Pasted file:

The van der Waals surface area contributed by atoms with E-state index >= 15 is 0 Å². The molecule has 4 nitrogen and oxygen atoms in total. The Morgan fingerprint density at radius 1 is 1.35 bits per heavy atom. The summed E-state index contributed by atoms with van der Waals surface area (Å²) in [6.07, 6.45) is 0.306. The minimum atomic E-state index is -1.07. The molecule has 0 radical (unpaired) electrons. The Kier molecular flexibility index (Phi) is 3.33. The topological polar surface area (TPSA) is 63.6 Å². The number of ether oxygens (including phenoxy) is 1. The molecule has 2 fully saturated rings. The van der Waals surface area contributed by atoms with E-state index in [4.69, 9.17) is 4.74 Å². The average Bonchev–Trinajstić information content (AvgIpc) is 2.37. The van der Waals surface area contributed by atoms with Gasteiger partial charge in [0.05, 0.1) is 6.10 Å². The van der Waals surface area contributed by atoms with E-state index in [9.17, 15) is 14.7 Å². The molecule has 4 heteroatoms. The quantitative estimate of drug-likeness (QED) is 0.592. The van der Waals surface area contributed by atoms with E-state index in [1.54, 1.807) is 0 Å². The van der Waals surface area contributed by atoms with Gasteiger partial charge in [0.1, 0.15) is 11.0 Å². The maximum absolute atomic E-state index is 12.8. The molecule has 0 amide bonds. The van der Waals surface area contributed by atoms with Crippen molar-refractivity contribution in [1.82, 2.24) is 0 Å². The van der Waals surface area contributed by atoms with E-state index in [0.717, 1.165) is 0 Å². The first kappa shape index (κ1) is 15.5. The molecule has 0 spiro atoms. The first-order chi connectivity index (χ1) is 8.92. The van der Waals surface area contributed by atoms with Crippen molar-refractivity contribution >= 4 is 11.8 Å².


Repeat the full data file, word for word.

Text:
The van der Waals surface area contributed by atoms with E-state index >= 15 is 0 Å². The molecule has 4 nitrogen and oxygen atoms in total. The Morgan fingerprint density at radius 1 is 1.35 bits per heavy atom. The summed E-state index contributed by atoms with van der Waals surface area (Å²) in [6.07, 6.45) is 0.306. The minimum atomic E-state index is -1.07. The molecule has 0 radical (unpaired) electrons. The Kier molecular flexibility index (Phi) is 3.33. The topological polar surface area (TPSA) is 63.6 Å². The number of ether oxygens (including phenoxy) is 1. The molecule has 2 fully saturated rings. The van der Waals surface area contributed by atoms with E-state index in [4.69, 9.17) is 4.74 Å². The average Bonchev–Trinajstić information content (AvgIpc) is 2.37. The van der Waals surface area contributed by atoms with Gasteiger partial charge in [0.05, 0.1) is 6.10 Å². The van der Waals surface area contributed by atoms with E-state index in [9.17, 15) is 14.7 Å². The molecule has 4 heteroatoms. The quantitative estimate of drug-likeness (QED) is 0.592. The van der Waals surface area contributed by atoms with E-state index in [1.54, 1.807) is 0 Å². The van der Waals surface area contributed by atoms with Gasteiger partial charge in [0.1, 0.15) is 11.0 Å². The maximum absolute atomic E-state index is 12.8. The molecule has 0 amide bonds. The van der Waals surface area contributed by atoms with Crippen molar-refractivity contribution in [1.82, 2.24) is 0 Å². The van der Waals surface area contributed by atoms with E-state index in [0.717, 1.165) is 0 Å². The first kappa shape index (κ1) is 15.5. The molecule has 0 spiro atoms. The first-order chi connectivity index (χ1) is 8.92. The van der Waals surface area contributed by atoms with Crippen molar-refractivity contribution >= 4 is 11.8 Å².